LAWRENCE — Thomas Robinson was finally feeling it. After missing two dunks to start the game — Robinson does not miss dunks — he had banked in a short jumper and driven to the basket for a layup on back-to-back possessions.
Robinson returned to the defensive end and made a decision: No matter what happened, no matter where he caught the ball, he was going to fire away on Kansas’ next trip down the floor. Sure enough, Elijah Johnson passed to Robinson near the top of the key. Robinson did not hesitate, unfurling a shot that would be questionable under any other circumstance. Certainly, over the last week, Robinson had earned the right to shoot that 18-foot jumper.
And what do you know? The kid swished it, picking up a key bit of confirmation in the process.
“It was a heat-check,” Robinson said with a smile.
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Robinson and the Jayhawks were searching for normalcy on Saturday night at Allen Fieldhouse. The first true sign that they had found it during their 90-66 thumping of Kansas State came moments after that shot with 14 minutes, 22 seconds left, when KU coach Bill Self removed Robinson from the game and the 19-year-old sophomore walked to the bench to a chorus of “T-Rob!” cheers from the crowd.
“He got on a roll there for a minute,” Self said. “Good thing he got tired, or he would have shot the next one maybe from half-court.”
Maybe so, and who could have blamed him? It had been a long week — the longest of his life. Robinson’s mother, Lisa Robinson, died on Jan. 21, leaving him and his 7-year-old sister, Jayla, without a guardian. The next day, Robinson played through the pain, and the Jayhawks had lost to Texas, putting an end to a school-record home-court winning streak. Thursday, Robinson buried his mother. Soon after, he decided that he would play Saturday against in-state rival K-State.
“I know my mother wouldn’t want me sitting around crying about it forever,” Robinson said in his first public comments since his mother’s passing of what is believed to be a heart attack. “I gotta keep going on, keep striving for my goals.”
For one night, the goals were to keep in-state rival K-State in its place and put the Texas game in the rear-view mirror. Markieff Morris got the Jayhawks started with nine points and eight rebounds in the first half, helping KU build a 37-20 halftime lead. Robinson had two points and three rebounds at that point but took over the game in the second half, finishing with 17 and nine, respectively.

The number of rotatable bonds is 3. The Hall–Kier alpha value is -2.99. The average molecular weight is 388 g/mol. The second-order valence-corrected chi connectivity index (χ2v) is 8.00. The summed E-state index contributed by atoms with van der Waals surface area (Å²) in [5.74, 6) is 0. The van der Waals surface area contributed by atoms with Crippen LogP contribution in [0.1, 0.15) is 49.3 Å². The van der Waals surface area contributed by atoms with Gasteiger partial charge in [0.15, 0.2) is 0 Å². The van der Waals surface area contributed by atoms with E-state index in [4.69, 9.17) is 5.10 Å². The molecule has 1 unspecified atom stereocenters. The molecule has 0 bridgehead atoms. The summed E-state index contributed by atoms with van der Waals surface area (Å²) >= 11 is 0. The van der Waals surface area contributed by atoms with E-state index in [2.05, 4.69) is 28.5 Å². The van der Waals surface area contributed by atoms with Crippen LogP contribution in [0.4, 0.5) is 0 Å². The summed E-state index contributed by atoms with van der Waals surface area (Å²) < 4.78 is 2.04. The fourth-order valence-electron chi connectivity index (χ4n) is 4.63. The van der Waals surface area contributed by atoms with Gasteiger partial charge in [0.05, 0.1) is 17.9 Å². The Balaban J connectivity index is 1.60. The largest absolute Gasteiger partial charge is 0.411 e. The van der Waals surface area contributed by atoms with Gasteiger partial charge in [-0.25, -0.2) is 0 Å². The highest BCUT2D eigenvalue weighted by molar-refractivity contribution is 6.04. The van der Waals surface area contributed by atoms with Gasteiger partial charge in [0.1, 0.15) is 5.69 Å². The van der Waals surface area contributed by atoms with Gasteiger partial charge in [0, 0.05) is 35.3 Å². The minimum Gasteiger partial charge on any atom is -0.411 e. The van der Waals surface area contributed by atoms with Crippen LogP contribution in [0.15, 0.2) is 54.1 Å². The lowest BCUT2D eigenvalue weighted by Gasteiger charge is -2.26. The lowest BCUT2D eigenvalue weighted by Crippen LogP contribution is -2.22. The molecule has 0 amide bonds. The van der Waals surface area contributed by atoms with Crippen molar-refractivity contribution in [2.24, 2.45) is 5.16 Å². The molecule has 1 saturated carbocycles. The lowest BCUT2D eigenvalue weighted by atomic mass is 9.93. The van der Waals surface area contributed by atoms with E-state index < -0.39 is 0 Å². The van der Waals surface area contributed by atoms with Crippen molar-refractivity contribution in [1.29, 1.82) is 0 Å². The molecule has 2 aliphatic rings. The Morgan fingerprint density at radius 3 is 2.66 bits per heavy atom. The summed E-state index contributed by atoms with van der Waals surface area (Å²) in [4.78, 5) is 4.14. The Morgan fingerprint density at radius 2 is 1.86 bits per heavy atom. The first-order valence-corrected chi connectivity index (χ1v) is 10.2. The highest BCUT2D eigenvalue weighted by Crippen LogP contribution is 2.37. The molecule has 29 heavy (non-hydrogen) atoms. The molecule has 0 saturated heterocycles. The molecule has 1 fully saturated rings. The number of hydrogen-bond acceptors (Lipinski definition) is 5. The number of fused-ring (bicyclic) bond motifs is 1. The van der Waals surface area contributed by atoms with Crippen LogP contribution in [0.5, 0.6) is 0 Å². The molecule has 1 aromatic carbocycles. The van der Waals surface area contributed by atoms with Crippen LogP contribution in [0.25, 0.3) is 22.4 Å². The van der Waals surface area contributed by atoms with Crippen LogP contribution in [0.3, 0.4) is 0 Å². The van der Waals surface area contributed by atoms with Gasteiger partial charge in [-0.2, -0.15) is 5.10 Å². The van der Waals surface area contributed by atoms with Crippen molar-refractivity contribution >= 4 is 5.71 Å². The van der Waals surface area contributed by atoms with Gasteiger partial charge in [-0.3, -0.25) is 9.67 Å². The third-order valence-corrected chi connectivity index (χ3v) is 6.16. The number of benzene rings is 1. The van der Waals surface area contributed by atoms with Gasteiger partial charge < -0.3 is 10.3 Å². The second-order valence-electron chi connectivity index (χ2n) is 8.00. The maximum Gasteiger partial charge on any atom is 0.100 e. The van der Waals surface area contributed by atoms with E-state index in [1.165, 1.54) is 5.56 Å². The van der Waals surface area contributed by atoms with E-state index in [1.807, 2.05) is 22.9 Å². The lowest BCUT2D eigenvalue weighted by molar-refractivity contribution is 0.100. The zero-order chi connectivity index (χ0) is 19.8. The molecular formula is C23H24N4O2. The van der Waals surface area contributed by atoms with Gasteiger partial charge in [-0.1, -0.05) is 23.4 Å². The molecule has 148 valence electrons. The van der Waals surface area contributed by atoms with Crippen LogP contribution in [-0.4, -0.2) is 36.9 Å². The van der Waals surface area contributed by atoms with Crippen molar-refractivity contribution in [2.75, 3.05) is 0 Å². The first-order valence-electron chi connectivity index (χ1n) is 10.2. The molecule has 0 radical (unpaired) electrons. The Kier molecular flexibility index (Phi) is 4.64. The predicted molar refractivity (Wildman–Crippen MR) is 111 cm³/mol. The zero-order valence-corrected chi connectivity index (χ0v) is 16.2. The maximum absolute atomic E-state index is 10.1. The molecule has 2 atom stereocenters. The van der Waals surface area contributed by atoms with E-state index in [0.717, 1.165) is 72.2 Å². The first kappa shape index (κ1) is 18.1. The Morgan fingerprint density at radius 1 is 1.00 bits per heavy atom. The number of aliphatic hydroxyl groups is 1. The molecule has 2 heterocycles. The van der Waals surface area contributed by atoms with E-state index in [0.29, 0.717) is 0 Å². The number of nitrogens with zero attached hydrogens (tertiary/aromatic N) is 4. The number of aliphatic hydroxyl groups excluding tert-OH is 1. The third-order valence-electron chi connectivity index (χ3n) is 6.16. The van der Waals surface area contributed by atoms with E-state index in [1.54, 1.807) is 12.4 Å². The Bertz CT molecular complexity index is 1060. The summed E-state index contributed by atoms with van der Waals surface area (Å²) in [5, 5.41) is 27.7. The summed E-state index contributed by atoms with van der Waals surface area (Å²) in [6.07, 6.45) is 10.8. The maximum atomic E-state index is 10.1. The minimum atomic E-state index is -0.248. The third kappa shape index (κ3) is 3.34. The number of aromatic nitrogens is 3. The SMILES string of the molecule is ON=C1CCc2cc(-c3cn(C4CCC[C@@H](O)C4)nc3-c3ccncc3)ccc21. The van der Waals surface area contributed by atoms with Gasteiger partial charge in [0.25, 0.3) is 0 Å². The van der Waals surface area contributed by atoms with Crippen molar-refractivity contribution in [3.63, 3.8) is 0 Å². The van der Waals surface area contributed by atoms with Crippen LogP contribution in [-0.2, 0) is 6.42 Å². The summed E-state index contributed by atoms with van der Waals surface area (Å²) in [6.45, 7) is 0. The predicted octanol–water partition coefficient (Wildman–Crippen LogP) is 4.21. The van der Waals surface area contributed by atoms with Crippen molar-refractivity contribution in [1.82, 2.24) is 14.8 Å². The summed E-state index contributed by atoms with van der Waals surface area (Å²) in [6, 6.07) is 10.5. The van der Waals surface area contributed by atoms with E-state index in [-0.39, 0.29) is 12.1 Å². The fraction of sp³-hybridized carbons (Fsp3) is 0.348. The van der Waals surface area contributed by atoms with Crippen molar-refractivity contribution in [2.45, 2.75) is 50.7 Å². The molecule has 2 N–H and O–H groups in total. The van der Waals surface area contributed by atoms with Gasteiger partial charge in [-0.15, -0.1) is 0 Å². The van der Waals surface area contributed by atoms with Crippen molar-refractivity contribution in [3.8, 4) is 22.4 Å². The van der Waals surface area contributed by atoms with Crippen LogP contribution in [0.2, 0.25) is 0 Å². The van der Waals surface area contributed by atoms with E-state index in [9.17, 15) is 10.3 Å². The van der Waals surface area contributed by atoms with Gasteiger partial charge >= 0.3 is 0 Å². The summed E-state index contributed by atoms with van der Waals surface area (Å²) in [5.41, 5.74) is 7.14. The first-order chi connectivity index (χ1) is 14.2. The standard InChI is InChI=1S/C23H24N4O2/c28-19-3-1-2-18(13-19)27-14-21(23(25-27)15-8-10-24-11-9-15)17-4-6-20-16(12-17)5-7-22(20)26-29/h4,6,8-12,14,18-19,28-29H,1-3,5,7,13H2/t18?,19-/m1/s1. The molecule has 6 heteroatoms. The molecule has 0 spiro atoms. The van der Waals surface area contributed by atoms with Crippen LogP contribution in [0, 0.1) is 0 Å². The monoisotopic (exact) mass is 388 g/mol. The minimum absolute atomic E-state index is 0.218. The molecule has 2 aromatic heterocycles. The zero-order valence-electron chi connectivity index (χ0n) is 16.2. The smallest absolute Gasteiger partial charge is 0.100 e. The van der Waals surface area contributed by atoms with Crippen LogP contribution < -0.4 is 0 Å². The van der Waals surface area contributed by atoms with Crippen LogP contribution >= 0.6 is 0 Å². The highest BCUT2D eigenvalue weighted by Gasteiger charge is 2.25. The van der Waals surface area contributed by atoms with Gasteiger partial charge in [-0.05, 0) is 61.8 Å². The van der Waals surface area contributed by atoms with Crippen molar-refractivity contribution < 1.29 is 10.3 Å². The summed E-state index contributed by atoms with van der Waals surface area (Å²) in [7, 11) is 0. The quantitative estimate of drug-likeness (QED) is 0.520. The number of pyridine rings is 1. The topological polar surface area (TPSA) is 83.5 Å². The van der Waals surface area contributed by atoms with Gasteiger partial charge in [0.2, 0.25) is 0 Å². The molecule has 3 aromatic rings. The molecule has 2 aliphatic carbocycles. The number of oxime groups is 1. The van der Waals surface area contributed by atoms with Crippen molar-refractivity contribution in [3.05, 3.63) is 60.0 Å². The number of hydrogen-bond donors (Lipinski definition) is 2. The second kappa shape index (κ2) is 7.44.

When Robinson hit the long jumper in question, the Jayhawks led 55-31, and it was clear that No. 6 KU was not going to have a second-half letdown as it did a week earlier when the Longhorns erased a 12-point halftime lead.
After putting their fans through that disappointment, all of the Jayhawks felt as if they owed the 16,300 supporters in the building on Saturday something extra. For Robinson, the need to please went way deeper.
“The support I received touched me beyond words,” Robinson said, “and it’s still coming. I can’t say thank you to everybody, because it is physically impossible.”
Against K-State, Robinson could thank Kansas fans and honor his mother’s memory by playing his heart out. The Jayhawks followed suit, taking all of the suspense out of this one early by jumping out to a 15-2 lead.
The Jayhawks, now 20-1 and 5-1 in the Big 12, won by dominating Kansas State inside. Morris finished with 20 points and nine rebounds, and the Jayhawks beat K-State 38-34 on the glass. Kansas has now won 42 of 44 in the series.
Robinson’s last four points came on two authoritative dunks, making up for those earlier misses. The first one drew a technical foul because Robinson slapped his hand against the backboard. K-State’s Jacob Pullen went to the other end to shoot free throws, and “N-I-T!” chants rained down from the Allen rafters. It was Pullen who said earlier this season that he wouldn’t play in the NIT, but the Wildcats, now 14-8 and 2-5, took one step closer to that fate on Saturday.
This struggling K-State team didn’t have much of a chance, not in an emotional Allen Fieldhouse that was looking to bring Robinson back to the fold with a win. Signs read “Here’s to you, Mrs. Robinson” and “0 is our hero,” referring to Robinson’s No. 0 jersey.
When Self took Robinson out for good, the crowd gave him one final cheer. Robinson turned and waved.
“This past month really did open my eyes to how amazing this place is,” Robinson said. “It’s beyond words, how I feel and the love that I have for Kansas University.”